I had done long, boring drives before. A few years earlier, during my summer in Australia, my buddy and classmate Paul and I decided to drive the country, and drive it we did. We put 20,000 kilometers on the little white station wagon. Yes, we saw many amazing things along the way, but sometimes we would drive for hours upon end seeing almost nothing except the red Australian dirt infinitely surrounding us. You learn to take joy in little, unexpected pleasures: stopping to pick up a delicious Golden Gay Time ice cream bar; seeing a feral camel meandering through the desert; or if you are Paul, flicking off a church with two glorious fingers a blazing for no one but maybe God to see. Once, in the outback, we got excited when we came across pavement markings on the road, painted to assist airplanes in emergency landings. Not knowing at the time what they were, we followed the Bengals advice and walked like an Egyptian across the seemingly impromptu crossing.
The sky was incredible. For the first time since my Australian odyssey, where I was able to see the Milky Way in the middle of the Simpson Desert, I was able to see many of the stars that populate the sky. These, of course, were many different ones, but brilliant no less. The stars’ long-traveled light came to my eyes uncontested by the floodlights of the city.
Darkness brings a chill to the desert, so I got back into my red pick-up to continue on my way to El Paso. There is little else besides the road and its modest traffic, the impossibly long freight trains inching along their tracks alongside the highway, and the pungent and persistent fumes that permeate the air. Like Australia’s Northern Territory, a land of few people, the speed limits in West Texas are fast, sometimes getting up to 80 miles per hour. Most folks tend to drive slower than that, perhaps because they are in large vehicles that suck down gas at high speeds, but sometimes you see someone barreling along at a rate that far exceeds the generous maximum granted by the great state of Texas. Perhaps the speed demons contribute to the notion that Texan highways are well policed.
Along my drive, I saw many drivers pulled over by the Texas Highway Patrol. The highway patrol is outfitted with sleek black and white Dodge Chargers which seem up to the task of running down speeding drivers along that stretch of desolate and unpopulated highway. Almost without fail, every hour or so I would see a spate of drivers that had been collared, the Chargers parked diagonally behind the speedster with their bright police lights signaling for a wide berth that most passing drivers conceded.
About an hour before I was to arrive in Van Horn, my stopping point for the night, I saw yet another set of flashing lights, this time around the bend of the road. I changed lanes to pass the anticipated police car, but upon my approach, I realized that what I was seeing was not a simple police stop. There had been a spectacular accident some time before and the emergency workers were there to deal with the aftermath. White dust filled the air and the bright lights illuminated the cloud that had formed several hundred feet around the accident site.
I passed the wreckage of the car on the shoulder, in a single file line behind a tractor trailer. The car was burnt all the way to the tires. If the people inside that car survived, someone awaiting beatification should be credited with that miracle. Ahead, a semi was off in the neutral ground, its trailer crumpled and torn and the cab at an awkward angle from the trailer it had been pulling. Behind me, through the lights, I saw the shadows of the road workers through the floodlights as they picked up the debris that covered the road to make that road ordinarily passable again. As I drove along, several truckers, perhaps deterred by the grizzly accident they had just passed, pulled off to the side of the road to call it a day.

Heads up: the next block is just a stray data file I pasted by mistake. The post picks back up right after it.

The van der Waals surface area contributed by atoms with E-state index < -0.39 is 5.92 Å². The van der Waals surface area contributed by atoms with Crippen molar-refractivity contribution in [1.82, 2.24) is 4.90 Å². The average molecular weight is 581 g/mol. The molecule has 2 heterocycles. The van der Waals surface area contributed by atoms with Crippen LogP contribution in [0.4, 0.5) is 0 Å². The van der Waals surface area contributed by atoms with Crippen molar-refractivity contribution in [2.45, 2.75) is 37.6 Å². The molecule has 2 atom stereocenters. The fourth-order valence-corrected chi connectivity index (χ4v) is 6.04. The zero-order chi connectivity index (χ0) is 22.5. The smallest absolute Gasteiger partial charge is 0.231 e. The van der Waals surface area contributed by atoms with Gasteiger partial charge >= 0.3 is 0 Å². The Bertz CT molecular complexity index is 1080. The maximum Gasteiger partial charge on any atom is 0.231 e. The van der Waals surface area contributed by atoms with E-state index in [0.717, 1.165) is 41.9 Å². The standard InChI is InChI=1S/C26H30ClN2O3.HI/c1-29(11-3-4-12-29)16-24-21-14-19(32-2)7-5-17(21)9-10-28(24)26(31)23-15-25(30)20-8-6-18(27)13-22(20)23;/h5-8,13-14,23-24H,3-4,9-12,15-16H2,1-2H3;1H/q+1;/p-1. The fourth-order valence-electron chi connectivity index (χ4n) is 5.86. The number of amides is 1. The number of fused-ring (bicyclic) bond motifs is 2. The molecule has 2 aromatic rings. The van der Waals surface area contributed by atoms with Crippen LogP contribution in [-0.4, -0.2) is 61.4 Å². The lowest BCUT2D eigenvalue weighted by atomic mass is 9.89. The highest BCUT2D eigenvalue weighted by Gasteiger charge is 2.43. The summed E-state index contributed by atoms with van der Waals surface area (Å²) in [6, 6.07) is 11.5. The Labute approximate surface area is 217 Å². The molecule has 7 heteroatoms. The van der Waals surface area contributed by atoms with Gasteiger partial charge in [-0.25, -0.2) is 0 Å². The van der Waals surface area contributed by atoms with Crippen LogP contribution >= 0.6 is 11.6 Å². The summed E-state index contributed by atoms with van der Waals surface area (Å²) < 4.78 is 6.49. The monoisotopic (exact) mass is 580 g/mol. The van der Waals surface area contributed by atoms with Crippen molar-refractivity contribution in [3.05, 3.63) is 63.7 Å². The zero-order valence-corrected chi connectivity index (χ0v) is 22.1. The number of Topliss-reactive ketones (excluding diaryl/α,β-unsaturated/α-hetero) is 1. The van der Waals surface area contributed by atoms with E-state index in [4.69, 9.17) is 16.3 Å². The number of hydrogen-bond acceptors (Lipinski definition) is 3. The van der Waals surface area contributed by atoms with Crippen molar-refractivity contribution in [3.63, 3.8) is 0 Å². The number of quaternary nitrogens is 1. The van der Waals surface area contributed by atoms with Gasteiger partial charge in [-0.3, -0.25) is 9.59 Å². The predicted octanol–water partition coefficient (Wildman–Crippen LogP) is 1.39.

Shortly thereafter, I-20 merges with I-10, the very road that could take me back to New Orleans and those cheap tacos if I so desired. Perhaps if it wasn't in the entirely wrong direction, I would have been tempted. Westward bound, I continued in the red pickup truck. A while later I exited into Van Horn. James had told me that I could find cheap accommodation there and it was a good place to stop before El Paso. I had been on the road for over 9 hours and was sick due to the fumes and dryness which had imbued me with a headache and a nasty case of cotton mouth respectively. Tired and glad to be off the road, I stopped at the first motel I saw: The Sands Motel and Steakhouse.
As I walked through the office door at the Sands, the little bell hanging from the door knob jingled. Two women, one old and one young, sat in the back section of the office, lost in conversation with the television blaring in the background, masking my entry. After a few minutes, the old woman finally noticed me and came to the desk to greet me. She reminded me of Ms. Alice, one of my grandmother’s neighbors back home in Springfield, with her big, permed white hair, friendly smile, and soft demeanor. After some small talk, she kindly handed me the keys to my non-smoking room and the remote control to the television.
The room was all I needed. In spite of its smelling like stale cigarettes, it was reasonably clean. I don’t know if the TV worked, but I assumed it did since that was one of the selling points on the Sands Motel’s roadside sign. The room was larger than many an expensive hotel room I had stayed in and certainly an improvement, if not in quality then in price, on the Motel 6 that I had stayed in Oklahoma. Only one of the lamps worked and its meager light betrayed the wood-paneled walls that adorned the room since its construction and the water damaged ceiling. No matter. I turned on the wall unit heater to warm the cool space I was to be in for the night, crawled under the sheets, turned off the light, and passed out fast asleep.